- Latency is often looked at in a single direction, not round trip. This is especially so when the network in question is meaningfully asymmetrical, such as air to ground and satellite.

    * Put a bit of time between the STOP and CONT signals:
    ping google.com >ping.out &
    kill -STOP %%
    kill -CONT %%
    kill %%

    Look at the "ping times" in ping.out. See those spikes? Don't confuse the application sending and interpreting the traffic with the traffic itself.
  15. Captain Video Augur

    I have never worked for Cisco. I did once have dinner with Vint Cerf at an Interop conference in San Jose. But then I'm an old warhorse whose professional tenure goes all the way back to the Arpanet days and before.

    To play EQ from space, you have to send data between the ground and space. Despite the marketing hype from the airlines, there isn't really a WiFi-frequency signal going from the plane to the ground and back, it doesn't reach that far. The WiFi at your seat is talking to a router elsewhere in the plane, which is in turn talking to a satellite transponder. That's the piece of the signal path that constrains your available bandwidth, it's slow. Very slow. All the nomenclature babble is irrelevant.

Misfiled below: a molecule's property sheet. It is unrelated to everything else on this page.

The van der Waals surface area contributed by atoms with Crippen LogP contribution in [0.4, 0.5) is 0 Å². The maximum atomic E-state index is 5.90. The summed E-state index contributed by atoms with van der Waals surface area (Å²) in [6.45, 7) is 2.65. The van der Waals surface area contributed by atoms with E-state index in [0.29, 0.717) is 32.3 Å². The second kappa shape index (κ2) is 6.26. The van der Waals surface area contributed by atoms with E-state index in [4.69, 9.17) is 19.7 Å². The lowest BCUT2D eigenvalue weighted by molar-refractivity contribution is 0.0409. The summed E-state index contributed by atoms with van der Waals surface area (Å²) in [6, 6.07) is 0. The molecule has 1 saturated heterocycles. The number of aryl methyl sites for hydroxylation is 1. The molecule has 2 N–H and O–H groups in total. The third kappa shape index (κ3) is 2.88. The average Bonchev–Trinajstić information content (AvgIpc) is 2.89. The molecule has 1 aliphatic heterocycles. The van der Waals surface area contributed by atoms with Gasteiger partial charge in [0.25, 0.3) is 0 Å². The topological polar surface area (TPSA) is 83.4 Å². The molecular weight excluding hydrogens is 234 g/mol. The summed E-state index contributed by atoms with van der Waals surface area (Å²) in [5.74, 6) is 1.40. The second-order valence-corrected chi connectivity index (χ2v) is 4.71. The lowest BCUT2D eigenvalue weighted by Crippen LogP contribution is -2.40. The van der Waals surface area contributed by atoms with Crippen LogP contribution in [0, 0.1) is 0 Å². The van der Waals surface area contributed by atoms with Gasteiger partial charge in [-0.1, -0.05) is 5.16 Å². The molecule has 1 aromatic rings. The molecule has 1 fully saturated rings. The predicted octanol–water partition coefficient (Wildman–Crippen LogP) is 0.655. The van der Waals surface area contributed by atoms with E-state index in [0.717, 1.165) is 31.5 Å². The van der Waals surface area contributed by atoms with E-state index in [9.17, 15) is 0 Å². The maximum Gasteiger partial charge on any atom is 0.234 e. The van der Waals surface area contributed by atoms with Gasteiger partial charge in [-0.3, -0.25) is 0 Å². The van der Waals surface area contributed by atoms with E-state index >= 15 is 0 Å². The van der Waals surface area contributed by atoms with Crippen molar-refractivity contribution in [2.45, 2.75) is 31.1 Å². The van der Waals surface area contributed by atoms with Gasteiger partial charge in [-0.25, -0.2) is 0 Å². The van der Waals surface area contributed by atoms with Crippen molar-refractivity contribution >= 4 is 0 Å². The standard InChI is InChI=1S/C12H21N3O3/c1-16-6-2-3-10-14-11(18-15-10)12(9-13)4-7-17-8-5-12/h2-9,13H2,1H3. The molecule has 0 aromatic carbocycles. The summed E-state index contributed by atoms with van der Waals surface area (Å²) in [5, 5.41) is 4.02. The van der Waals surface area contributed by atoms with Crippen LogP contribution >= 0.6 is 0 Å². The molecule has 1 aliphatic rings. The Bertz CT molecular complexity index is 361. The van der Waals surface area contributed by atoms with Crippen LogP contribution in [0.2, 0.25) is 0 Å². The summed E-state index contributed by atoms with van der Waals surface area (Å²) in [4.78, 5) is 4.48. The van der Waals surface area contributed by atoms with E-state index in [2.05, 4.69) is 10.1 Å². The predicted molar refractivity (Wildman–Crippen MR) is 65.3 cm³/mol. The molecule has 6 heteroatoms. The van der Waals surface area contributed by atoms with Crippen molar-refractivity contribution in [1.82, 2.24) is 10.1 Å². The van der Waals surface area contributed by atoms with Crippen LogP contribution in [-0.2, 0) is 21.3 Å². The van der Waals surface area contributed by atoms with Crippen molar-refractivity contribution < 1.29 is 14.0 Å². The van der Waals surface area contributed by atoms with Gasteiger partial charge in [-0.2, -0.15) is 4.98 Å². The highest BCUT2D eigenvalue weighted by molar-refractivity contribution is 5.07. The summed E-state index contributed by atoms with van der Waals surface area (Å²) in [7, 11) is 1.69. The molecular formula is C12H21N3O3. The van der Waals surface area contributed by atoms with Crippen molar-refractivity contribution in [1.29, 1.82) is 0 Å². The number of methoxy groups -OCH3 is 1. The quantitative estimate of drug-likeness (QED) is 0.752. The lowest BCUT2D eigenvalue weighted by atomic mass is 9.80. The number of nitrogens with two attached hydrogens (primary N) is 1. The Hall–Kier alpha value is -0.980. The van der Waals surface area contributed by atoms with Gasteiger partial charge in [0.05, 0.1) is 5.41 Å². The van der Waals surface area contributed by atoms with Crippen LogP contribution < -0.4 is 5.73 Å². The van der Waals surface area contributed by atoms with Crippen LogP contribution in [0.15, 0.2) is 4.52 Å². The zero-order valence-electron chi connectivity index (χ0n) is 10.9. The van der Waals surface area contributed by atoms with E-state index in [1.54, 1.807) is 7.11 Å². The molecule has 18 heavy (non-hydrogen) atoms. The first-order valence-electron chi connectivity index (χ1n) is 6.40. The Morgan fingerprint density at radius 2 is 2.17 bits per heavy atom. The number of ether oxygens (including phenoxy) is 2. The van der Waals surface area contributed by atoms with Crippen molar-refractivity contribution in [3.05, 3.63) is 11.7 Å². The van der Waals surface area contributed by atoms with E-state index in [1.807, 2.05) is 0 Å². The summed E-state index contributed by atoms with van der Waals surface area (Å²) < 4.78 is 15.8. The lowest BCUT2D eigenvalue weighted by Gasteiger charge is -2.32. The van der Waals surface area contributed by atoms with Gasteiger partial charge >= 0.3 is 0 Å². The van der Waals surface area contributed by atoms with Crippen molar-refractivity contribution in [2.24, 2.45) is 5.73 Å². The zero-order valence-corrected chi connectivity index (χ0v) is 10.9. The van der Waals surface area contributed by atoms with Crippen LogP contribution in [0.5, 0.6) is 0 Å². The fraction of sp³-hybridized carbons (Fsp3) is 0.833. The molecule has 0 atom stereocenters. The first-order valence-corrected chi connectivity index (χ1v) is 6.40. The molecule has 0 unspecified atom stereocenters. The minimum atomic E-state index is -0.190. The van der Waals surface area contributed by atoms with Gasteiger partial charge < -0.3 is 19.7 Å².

If anyone reading this is a frequent flyer and wants to check it out, by all means go for it. My prediction is you will AT BEST see a lot of rubber-banding, and it won't prove to be worth the trouble. Others are free to make their own best guesses.
  16. Spayce Augur